Skip to main content

KFC Lands in Hot Water for its Packaging

<p>In the latest sign of how forestry and paper issues are coming to the fore for companies in almost all industries, the fast food chain is currently under fire from environmental groups for using virgin forests to supply the paper for its packaging.</p>

There are many reasons to think twice before dining at Kentucky Fried Chicken. Its best-known menu choices are unhealthy. (A single KFC Extra Crispy Chicken Breast contains 510 calories and 33 grams of fat. In fairness, the company offers Kentucky Grilled Chicken options that are better for you.) According to People for the Ethical Treatment of Animals, Pamela Anderson and Sir Paul McCartney, KFC buys chickens from suppliers who mistreat; the gory details can be found at the Kentucky Fried Cruelty website. Even the Bush administration's business-friendly Federal Trade Commission chastised the fast-food chain for false advertising.


Now, according to an activist group called the Dogwood Alliance, there's another reason to steer clear of KFC: The world's largest chicken chain restaurant wraps its food in paper made from virgin forests in the southern U.S., supporting forestry practices that include large-scale clear-cutting and the conversion of diverse natural forests into monoculture plantations. It also engages in greenwashing by touting its support for an industry-backed forest certification system called the Sustainable Forestry Initiative (SFI) that undermines a more rigorous standard established by the Forest Stewardship Council (FSC).

"KFC's packaging is coming from the worst of the worst forest practices," says Danna Smith, executive director of the Dogwood Alliance. "This is the epitome of bad corporate behavior."


This week, at a press conference in Louisville, Dogwood Alliance launched a national campaign calling on KFC to...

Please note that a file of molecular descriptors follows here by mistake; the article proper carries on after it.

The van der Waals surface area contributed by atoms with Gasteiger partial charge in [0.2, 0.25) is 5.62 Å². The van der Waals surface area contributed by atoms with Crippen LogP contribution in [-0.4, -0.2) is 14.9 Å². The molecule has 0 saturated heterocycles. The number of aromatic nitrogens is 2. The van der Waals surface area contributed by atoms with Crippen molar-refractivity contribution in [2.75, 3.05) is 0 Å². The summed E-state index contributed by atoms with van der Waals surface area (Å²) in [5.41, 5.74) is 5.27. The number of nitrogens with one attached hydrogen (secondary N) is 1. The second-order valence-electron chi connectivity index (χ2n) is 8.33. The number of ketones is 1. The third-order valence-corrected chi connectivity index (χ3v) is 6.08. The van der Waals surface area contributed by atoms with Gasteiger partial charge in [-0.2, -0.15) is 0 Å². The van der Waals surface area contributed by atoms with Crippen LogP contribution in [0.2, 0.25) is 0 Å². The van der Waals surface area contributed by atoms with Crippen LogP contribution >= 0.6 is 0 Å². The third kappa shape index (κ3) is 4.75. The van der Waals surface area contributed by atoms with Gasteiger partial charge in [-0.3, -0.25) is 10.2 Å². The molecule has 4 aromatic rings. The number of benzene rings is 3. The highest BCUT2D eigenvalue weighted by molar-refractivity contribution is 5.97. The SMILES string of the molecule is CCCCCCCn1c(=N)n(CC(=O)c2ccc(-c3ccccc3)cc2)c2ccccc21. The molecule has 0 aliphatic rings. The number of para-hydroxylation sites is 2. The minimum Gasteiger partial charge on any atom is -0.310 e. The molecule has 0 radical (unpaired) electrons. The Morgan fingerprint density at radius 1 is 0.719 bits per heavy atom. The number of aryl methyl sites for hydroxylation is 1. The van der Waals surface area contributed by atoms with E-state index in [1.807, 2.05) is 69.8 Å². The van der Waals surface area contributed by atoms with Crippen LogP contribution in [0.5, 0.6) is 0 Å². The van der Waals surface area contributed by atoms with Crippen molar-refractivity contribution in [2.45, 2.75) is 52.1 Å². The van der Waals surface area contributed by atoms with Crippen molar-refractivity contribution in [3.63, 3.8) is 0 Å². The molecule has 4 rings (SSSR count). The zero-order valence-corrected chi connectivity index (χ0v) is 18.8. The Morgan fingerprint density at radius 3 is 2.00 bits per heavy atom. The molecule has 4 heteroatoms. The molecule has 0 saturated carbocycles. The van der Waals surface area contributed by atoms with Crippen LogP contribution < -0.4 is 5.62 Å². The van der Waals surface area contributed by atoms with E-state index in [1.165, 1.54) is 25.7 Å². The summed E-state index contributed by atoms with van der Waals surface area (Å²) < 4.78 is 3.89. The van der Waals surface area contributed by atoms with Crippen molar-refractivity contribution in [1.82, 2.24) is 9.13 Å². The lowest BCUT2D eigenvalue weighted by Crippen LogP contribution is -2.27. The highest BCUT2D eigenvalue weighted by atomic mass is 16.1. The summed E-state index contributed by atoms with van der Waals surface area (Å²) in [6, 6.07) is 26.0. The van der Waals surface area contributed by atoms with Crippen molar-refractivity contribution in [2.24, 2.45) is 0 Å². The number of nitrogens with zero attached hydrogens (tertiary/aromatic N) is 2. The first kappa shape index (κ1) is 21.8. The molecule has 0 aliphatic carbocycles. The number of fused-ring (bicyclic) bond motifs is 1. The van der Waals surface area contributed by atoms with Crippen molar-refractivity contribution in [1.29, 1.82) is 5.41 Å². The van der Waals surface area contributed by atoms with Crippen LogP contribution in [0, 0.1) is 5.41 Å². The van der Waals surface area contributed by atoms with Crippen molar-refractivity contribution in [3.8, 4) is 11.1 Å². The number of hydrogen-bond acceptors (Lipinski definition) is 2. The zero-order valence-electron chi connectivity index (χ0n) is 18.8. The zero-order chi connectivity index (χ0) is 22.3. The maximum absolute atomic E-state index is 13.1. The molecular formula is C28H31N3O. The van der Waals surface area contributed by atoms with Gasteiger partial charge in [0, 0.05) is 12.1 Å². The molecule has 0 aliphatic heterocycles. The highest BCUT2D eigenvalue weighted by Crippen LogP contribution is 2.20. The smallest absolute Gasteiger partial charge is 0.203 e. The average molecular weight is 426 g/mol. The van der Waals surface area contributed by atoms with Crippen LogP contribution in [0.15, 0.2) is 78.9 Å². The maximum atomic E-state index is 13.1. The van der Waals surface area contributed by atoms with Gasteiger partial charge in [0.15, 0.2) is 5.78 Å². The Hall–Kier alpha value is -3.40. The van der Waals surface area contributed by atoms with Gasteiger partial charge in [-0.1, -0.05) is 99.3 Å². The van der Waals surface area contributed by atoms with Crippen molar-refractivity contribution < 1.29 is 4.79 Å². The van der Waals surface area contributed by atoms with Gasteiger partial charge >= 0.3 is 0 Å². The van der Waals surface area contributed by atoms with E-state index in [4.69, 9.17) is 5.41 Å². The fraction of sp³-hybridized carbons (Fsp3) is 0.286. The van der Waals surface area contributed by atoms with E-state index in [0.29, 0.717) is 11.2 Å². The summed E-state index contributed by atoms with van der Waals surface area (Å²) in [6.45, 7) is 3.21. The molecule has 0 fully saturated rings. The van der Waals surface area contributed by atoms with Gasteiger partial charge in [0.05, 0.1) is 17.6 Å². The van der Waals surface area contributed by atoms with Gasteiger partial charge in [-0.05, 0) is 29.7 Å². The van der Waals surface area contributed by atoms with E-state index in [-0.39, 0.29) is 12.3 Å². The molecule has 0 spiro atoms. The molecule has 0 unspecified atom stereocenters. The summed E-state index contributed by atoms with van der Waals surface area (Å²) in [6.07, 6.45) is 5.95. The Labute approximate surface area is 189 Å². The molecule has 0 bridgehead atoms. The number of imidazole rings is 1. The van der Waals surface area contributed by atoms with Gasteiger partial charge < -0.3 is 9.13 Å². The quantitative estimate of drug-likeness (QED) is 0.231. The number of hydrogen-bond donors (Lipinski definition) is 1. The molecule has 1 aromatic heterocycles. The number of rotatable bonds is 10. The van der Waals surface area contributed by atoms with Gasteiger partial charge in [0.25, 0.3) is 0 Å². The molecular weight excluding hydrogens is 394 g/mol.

adopt rigorous paper packing sourcing practices, and stop contributing to the annual destruction of the southern forest region in the US….The organization intends to keep putting pressure on KFC until the company takes meaningful action to protect southern forests through reducing waste, and increasing the use of recycled content and FSC certified paper.

If you've been paying attention to corporate campaigns and forests, this will sound familiar. Dogwood Alliance campaigned a decade ago against Staples; they are now partners in an effort to provide tree farmers with incentives to harvest more sustainably. Greenpeace targeted Kimberly Clark over its forestry practices, and reached an agreement to protect old-growth forests. Forest Ethics won concessions from Limited Brands after its campaign against the Victoria's Secret catalog.

Few brands have the will to stand up against a full-fledged assault from a savvy NGO -- particularly if the activists have a strong case to make. (That, by the way, is not KFC's logo.)

This is not KFC's logoThis campaign is significant for a couple of reasons. First, it targets the fast-food industry for the first time around its paper use. Second, it's one of a series of attacks on the industry-backed SFI standard.